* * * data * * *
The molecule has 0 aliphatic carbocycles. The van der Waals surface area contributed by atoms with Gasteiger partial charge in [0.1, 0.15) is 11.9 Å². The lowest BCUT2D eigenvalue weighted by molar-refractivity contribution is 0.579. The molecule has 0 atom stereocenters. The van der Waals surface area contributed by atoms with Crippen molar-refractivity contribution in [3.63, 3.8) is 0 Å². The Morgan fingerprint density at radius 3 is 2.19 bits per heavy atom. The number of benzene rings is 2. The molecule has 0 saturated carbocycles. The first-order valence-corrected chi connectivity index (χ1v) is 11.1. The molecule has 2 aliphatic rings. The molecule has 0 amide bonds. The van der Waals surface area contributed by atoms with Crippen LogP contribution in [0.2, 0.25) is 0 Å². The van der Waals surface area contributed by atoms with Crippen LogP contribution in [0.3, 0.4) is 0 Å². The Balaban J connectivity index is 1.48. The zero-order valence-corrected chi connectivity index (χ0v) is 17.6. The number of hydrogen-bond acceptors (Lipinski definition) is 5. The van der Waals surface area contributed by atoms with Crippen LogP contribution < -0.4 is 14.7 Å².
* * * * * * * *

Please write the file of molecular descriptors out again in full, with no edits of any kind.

The molecule has 0 aliphatic carbocycles. The van der Waals surface area contributed by atoms with Gasteiger partial charge in [0.1, 0.15) is 11.9 Å². The lowest BCUT2D eigenvalue weighted by molar-refractivity contribution is 0.579. The molecule has 0 atom stereocenters. The van der Waals surface area contributed by atoms with Crippen molar-refractivity contribution in [3.63, 3.8) is 0 Å². The Morgan fingerprint density at radius 3 is 2.19 bits per heavy atom. The number of benzene rings is 2. The molecule has 0 saturated carbocycles. The first-order valence-corrected chi connectivity index (χ1v) is 11.1. The molecule has 2 aliphatic rings. The molecule has 0 amide bonds. The van der Waals surface area contributed by atoms with Crippen LogP contribution in [0.2, 0.25) is 0 Å². The van der Waals surface area contributed by atoms with Crippen LogP contribution in [0.3, 0.4) is 0 Å². The Balaban J connectivity index is 1.48. The zero-order valence-corrected chi connectivity index (χ0v) is 17.6. The number of hydrogen-bond acceptors (Lipinski definition) is 5. The van der Waals surface area contributed by atoms with Crippen LogP contribution < -0.4 is 14.7 Å².